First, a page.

I wonder how many millions of messages like that went out in old wars, not taking long to read, as there was no real time in it; not in that demarcation between the hope that someone lived, and that place where you knew that was no longer true,  when you wished that this moment existed only outside of time. There were only moments in which a written word hung in the air as if hopeful silence had been so long undisturbed that it had forgotten its purpose.

I look again at those letters Dad kept. The actual forming of the characters is uniform, flowing, like words pent up too long. The letters are sixty-some years old, powdery and delicate in my hand. But sixty years were just a moment ago for my dad, something as fierce and encompassing as war always standing out in his memory, no matter how many years distanced him from battle.

So he returned to her, they married, and my mom immediately became pregnant, only to go into labor many weeks too early. Their daughter lived only days, while Mom battled an infection that would leave her barren.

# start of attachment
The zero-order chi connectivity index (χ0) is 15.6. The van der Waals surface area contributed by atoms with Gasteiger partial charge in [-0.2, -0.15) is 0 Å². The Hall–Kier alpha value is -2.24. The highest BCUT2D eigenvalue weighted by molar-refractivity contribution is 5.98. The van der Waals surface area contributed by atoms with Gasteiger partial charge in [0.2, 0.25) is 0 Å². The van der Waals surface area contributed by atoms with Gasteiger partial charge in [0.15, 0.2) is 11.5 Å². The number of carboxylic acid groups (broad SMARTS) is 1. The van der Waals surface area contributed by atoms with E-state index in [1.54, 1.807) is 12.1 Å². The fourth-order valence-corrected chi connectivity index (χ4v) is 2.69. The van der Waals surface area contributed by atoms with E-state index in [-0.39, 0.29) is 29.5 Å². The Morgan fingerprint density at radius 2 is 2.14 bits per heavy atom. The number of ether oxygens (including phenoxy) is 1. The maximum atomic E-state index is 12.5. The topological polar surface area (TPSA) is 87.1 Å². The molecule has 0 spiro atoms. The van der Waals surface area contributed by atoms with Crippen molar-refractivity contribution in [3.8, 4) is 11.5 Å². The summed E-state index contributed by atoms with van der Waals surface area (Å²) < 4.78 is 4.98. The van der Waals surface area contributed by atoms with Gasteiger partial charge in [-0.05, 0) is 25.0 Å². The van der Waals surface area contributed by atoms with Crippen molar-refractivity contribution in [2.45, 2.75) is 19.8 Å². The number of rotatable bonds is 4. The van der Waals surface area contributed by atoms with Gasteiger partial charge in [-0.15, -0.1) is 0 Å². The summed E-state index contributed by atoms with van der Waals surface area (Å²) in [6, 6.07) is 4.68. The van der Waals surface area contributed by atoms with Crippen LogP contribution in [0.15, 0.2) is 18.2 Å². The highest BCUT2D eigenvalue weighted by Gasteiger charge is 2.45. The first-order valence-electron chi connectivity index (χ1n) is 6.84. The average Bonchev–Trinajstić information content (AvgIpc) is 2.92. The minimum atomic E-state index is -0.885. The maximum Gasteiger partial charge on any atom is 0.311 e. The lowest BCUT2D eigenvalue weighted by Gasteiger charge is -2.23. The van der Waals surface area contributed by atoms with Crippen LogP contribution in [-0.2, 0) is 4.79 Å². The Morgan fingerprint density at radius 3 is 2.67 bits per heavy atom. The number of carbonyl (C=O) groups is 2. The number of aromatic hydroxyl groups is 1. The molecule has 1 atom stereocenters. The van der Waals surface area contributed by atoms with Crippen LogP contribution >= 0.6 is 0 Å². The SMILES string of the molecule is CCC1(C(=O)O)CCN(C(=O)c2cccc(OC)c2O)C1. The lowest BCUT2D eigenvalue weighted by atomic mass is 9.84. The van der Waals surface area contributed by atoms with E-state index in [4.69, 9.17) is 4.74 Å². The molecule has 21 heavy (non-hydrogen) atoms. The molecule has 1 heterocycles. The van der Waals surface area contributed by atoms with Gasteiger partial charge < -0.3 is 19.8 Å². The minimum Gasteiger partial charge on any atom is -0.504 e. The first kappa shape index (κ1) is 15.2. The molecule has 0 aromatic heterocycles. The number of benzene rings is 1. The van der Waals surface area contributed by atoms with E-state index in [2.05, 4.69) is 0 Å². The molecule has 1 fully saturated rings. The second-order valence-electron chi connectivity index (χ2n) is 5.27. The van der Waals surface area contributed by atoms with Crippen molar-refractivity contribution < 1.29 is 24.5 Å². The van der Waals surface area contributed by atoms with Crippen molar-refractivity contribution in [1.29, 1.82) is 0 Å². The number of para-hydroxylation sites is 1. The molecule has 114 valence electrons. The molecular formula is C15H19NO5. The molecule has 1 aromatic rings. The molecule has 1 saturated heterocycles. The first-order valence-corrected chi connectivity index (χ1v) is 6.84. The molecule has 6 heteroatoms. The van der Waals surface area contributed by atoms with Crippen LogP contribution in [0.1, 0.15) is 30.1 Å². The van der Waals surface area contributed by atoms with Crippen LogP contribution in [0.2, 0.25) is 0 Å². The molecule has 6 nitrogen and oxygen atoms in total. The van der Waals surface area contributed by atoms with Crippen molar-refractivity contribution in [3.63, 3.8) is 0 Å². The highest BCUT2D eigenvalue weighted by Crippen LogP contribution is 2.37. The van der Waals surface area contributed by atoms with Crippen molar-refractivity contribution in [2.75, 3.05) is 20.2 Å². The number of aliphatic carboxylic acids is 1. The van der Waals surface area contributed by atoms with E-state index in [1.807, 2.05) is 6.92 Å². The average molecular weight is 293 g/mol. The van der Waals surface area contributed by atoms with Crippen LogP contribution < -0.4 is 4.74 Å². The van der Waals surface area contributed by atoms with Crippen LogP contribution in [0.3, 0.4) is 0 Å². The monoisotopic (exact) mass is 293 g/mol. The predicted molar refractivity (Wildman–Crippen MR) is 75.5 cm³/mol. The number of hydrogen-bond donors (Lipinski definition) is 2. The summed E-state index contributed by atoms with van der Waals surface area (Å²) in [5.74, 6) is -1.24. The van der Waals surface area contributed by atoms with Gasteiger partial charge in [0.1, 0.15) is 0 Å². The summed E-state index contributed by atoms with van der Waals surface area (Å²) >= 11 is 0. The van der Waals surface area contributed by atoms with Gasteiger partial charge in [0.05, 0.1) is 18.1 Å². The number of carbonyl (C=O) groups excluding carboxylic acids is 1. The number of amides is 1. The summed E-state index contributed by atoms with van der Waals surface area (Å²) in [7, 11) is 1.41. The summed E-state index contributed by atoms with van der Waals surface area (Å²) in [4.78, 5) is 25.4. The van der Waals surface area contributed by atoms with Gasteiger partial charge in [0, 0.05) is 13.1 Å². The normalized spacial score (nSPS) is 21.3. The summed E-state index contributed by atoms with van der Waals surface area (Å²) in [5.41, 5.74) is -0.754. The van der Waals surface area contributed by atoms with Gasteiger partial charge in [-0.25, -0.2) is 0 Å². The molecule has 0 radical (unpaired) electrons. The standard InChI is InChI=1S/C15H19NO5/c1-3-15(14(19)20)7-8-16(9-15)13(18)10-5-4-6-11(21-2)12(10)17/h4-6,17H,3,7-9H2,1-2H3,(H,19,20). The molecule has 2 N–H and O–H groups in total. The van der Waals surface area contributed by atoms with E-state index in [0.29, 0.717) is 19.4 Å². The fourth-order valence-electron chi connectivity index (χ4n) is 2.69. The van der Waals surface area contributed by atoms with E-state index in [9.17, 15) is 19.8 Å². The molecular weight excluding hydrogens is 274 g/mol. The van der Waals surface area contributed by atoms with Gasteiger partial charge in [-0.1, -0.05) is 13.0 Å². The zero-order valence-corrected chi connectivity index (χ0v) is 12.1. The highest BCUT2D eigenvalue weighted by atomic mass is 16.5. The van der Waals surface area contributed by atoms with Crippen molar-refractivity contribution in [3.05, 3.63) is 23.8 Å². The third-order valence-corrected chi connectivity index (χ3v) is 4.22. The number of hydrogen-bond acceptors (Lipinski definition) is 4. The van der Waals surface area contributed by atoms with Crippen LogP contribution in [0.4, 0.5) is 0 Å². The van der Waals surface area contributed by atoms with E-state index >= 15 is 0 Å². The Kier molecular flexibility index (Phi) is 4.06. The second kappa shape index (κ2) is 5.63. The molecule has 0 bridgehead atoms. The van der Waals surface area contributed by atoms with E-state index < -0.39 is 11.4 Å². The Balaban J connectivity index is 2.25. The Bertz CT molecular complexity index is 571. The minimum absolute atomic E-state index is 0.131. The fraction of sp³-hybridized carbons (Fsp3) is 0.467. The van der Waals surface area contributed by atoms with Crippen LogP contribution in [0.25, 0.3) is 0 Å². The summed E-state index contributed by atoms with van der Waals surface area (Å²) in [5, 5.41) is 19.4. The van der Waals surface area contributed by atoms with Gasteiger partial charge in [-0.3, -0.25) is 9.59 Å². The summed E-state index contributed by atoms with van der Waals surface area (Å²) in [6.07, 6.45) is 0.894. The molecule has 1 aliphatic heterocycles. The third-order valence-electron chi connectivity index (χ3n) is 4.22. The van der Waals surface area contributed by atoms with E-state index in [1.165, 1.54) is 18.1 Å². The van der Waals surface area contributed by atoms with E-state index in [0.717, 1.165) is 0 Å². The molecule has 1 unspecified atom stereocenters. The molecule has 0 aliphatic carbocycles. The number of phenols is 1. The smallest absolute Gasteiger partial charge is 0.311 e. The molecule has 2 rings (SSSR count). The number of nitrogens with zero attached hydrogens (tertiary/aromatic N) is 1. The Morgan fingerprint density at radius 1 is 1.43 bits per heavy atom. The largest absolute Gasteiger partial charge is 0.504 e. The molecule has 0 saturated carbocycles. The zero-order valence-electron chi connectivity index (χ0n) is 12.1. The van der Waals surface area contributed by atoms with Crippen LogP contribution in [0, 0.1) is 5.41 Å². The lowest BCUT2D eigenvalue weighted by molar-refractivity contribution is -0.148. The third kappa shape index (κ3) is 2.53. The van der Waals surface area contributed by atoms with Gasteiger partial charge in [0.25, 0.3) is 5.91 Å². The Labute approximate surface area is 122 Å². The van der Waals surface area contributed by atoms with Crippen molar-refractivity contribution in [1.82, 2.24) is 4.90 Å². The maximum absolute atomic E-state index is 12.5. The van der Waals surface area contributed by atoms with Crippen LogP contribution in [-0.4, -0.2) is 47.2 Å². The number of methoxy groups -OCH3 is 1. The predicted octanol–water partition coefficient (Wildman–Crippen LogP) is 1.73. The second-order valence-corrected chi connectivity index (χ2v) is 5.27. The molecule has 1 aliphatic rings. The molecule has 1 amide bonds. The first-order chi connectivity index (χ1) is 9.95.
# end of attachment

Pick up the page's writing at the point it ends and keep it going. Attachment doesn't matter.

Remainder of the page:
They were together, their dream for years. But although it was an abundant life---Mom working as a Deputy Sheriff, Dad getting his CPA license and finding a job with one of the big timber mills---their home was missing the sound of children.

So the long, sometimes painfully long process of adoption was begun. When it didn't happen immediately, they applied to be foster parents---however they could get a child in their home, just to hear a child's laughter. I don't have all the details, but Allen and I came into their lives when we were very young.